Religion Divides This work has been published in the Teen Ink monthly print magazine.

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   As I begin this piece, I would like to say that ithis essay was not written to offend anyone. These are observations and internal ponderings of a teenage boy growing up in a small town. My words do not have to be taken to heart, but I hope they are taken to mind.

Raised by a Jewish mother and a Catholic father, I found I had a unique perspective on religion. When I was young, I lacked formal religious instruction, but I decided to keep an open mind. From other children at school I heard of the fables and stories they were taught at their churches and temples. On Sunday mornings I learned not to call because they would be at their "Sunday School" classes learning those neat stories. As I grew, my friends completed their classes and went through confirmation and had their Bar and Bat Mitzvahs, yet when I asked them questions about their religious convictions, they could not always answer me. Questions like, "What do you pray or sing about in church?" or "What does your religious teacher preach about?" It seemed like my friends were being told what not to do and who not to like; their world was being tightly defined. Their doors to other people and ideas outside their religion were closed, as labels were applied.

While I flipped the television channels looking for good cartoons each Sunday morning, my friends' beliefs and morals were being laid out for them, along with prejudice and stereotypes. I came to the realization as I entered my teenage years that this narrow-mindedness had been taught. Some of my fellow students thought less of me and others because of our lack of formal religious beliefs. My morals were questioned because they were my own and threatened theirs. Cruel religious jokes and references circulated in the hallways and forever changed friendships.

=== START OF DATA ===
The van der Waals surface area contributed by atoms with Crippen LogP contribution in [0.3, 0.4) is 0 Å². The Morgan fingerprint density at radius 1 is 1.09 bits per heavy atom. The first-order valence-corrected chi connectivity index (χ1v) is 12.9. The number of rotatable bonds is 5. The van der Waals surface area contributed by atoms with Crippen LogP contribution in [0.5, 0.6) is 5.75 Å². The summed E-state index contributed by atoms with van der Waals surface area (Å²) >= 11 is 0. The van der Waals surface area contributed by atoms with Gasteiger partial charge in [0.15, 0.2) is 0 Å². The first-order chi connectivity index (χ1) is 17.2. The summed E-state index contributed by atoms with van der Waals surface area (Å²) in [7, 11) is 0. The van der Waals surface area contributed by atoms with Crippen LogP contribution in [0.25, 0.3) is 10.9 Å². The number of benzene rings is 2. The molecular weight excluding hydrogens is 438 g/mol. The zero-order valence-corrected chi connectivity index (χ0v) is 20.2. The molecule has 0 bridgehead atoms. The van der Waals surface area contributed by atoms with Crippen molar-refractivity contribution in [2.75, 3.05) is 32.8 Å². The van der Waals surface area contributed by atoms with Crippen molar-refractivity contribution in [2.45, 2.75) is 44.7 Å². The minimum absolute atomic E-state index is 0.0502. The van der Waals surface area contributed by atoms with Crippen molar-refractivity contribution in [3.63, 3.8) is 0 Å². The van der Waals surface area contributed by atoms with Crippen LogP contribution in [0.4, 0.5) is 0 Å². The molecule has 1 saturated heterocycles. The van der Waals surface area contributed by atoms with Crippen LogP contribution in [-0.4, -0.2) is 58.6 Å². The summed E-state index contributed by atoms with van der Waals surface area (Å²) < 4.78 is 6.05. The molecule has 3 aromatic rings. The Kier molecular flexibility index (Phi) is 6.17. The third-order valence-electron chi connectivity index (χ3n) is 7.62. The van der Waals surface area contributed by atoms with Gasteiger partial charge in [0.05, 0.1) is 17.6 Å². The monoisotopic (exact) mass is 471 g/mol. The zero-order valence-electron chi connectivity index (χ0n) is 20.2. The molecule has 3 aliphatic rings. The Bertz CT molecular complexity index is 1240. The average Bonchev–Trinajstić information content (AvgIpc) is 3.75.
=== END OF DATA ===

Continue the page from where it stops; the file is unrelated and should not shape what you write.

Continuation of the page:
I believe that religion is humanity's attempt to explain the world and offer some security as well. It sets up moral codes for people to live by so they will not kill each other. I believe that different religions should be able to coexist, but when religions conflict the people feel threatened by each other's beliefs and become defensive. My experience through the years is a microcosm of what happens throughout the world. In extreme cases wars occur because of these differences, for instance the Bosnia-Serb crisis and the Israeli-Palestinian conflict.

It is ironic that organizations founded to bring people together and provide security at the same time separate and cause belligerence. I believe religion is putting up walls and alienating people because of personal beliefs and values. Religious organizations need to be seriously altered, and these barriers should be removed if we are to function as a whole and live together in harmony. ?


This work has been published in the Teen Ink monthly print magazine. This piece has been published in Teen Ink’s monthly print magazine.






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Pathfinder15325 said...
Mar. 4, 2011 at 10:11 am
i agree, religion can be a divider among people and closes peoples minds to some things
 
wiccan_gurl said...
Dec. 7, 2010 at 12:11 pm
i agree completely my school is much smaller than others in my area but i am always pushed away for my religon and i think there should be a change
 
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